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Subaru Forester (up to 2005)

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Comments

  • erictooleyerictooley Posts: 13
    Howdy folks.

    After weeks of shopping and test-driving, we just purchased an '03 Forester XS. One of our objectives was to replace our Civic with a quieter and more utilitarian vehicle. While the Forester is much quieter than the Tribute we test-drove, there's certainly room for improvement (my partner is hard of hearing, so soundproofing is important to us). Other posters on this board have wished for more sound insulation as well.

    With that in mind, I'm about to undertake a soundproofing project, and will be posting updates to this board (although I may maintain a separate web page with details and pictures -- any free hosting suggestions?). I've chosen QuietCoat (www.quietcoat.com), and plan to begin this weekend by coating the cargo area floor, door skins, and hood. I may also lift out the rear seat and coat the exposed metal surface below -- it looks easy enough to remove. I'll try to get ahold of an SPL meter so I can provide before-and-after statistics. My project's total budget is $300 and a full day's work. Wish me luck!
  • p0926p0926 Posts: 4,423
    Eric- Impressive. Please keep us posted on your progress and results.

    -Frank P.
  • tidestertidester Posts: 10,110
    You may want to browse through the archived discussion on Soundproofing for some interesting leads and ideas.

    tidester, host
  • c_hunterc_hunter Posts: 4,487
    Eric, let me give you some advice from an acoustics guy -- try to identify the sources of noise before taking a comprehensive soundproofing approach. You could save a lot of time and money, not to mention avoiding a potentially useless exercise that requires tearing apart a new car.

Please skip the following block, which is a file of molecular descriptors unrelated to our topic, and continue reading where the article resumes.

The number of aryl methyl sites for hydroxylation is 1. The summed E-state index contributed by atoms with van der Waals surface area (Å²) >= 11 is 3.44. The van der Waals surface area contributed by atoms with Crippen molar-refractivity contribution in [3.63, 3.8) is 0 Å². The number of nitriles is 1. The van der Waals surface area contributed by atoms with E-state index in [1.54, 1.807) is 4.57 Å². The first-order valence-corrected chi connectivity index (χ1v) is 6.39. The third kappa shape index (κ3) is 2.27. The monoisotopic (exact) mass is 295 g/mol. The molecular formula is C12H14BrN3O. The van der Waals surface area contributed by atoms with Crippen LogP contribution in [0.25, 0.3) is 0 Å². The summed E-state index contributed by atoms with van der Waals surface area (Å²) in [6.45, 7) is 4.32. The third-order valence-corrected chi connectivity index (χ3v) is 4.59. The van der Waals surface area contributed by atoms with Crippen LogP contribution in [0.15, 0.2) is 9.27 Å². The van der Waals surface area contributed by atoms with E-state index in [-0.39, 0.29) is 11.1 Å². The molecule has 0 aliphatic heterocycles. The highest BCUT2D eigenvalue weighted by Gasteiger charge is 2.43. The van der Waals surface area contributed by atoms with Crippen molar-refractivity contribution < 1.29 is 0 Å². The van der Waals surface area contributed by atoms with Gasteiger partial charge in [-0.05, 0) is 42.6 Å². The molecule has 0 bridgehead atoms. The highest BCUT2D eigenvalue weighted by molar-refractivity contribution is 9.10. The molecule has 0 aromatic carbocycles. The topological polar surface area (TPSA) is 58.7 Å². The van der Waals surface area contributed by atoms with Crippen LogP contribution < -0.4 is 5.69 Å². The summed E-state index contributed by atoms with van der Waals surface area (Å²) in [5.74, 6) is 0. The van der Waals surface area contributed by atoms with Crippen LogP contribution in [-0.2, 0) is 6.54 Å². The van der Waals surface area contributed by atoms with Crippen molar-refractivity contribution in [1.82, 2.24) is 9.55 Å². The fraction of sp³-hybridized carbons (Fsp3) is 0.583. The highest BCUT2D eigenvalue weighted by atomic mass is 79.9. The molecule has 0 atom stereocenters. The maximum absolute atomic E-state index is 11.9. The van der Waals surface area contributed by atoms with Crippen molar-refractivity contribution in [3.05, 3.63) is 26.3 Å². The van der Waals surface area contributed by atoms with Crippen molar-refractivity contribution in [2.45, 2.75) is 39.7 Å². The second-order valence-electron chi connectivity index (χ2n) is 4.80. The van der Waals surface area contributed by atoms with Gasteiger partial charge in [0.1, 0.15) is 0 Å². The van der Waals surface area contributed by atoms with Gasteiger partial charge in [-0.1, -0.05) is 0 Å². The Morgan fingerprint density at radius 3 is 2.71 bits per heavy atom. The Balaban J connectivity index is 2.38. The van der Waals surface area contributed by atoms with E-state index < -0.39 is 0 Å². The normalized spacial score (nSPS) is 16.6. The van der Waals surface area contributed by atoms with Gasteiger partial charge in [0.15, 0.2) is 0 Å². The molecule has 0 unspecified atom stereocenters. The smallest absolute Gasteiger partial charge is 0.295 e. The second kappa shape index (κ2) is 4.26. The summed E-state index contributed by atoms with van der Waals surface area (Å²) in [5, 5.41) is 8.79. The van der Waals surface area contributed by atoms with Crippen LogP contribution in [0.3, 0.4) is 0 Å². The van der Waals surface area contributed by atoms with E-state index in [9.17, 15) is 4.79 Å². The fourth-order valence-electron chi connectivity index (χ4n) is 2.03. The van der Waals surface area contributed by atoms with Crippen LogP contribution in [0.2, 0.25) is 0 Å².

As an example, let me cite the aerodynamic component noise coming from the mirror / door gasket area. Other noise reduction work could potentially be undetected in comparison. The way sound adds up, you really need to go after the loudest sources to have an impact. Reducing noise from other quieter sources will not have a noticeable effect.

    So, all I'm saying is make sure you have a clear strategy in mind before you embark on this.

    good luck!
    Craig
  • ateixeiraateixeira Posts: 72,587
    I also find throttle tip-in more aggressive on newer Subies. My '98 is much smoother than our '02.

    Eric: Congrats and welcome.

    Cool project. Keep us posted?

    For starters Forester is about as quiet as a sport/cute in this price class gets. But it would be interesting to see how much improvement you get.

    -juice
  • erictooleyerictooley Posts: 13
    Craig,

    Thanks for the gasket tip. The wind noise of the Forester isn't objectionable to me, although I'll probably remove the roof rack cross rails, which can cause buffeting and the occasional whine. My top priority is to address road noise, which rises markedly on some surfaces (especially on a rough freeway). I plan to use my SPL meter to identify noise "leaks" in the interior. Since I'm upgrading the stock speakers in the doors (which require the removal of the door panels), I might as well add some insulation while I'm in there.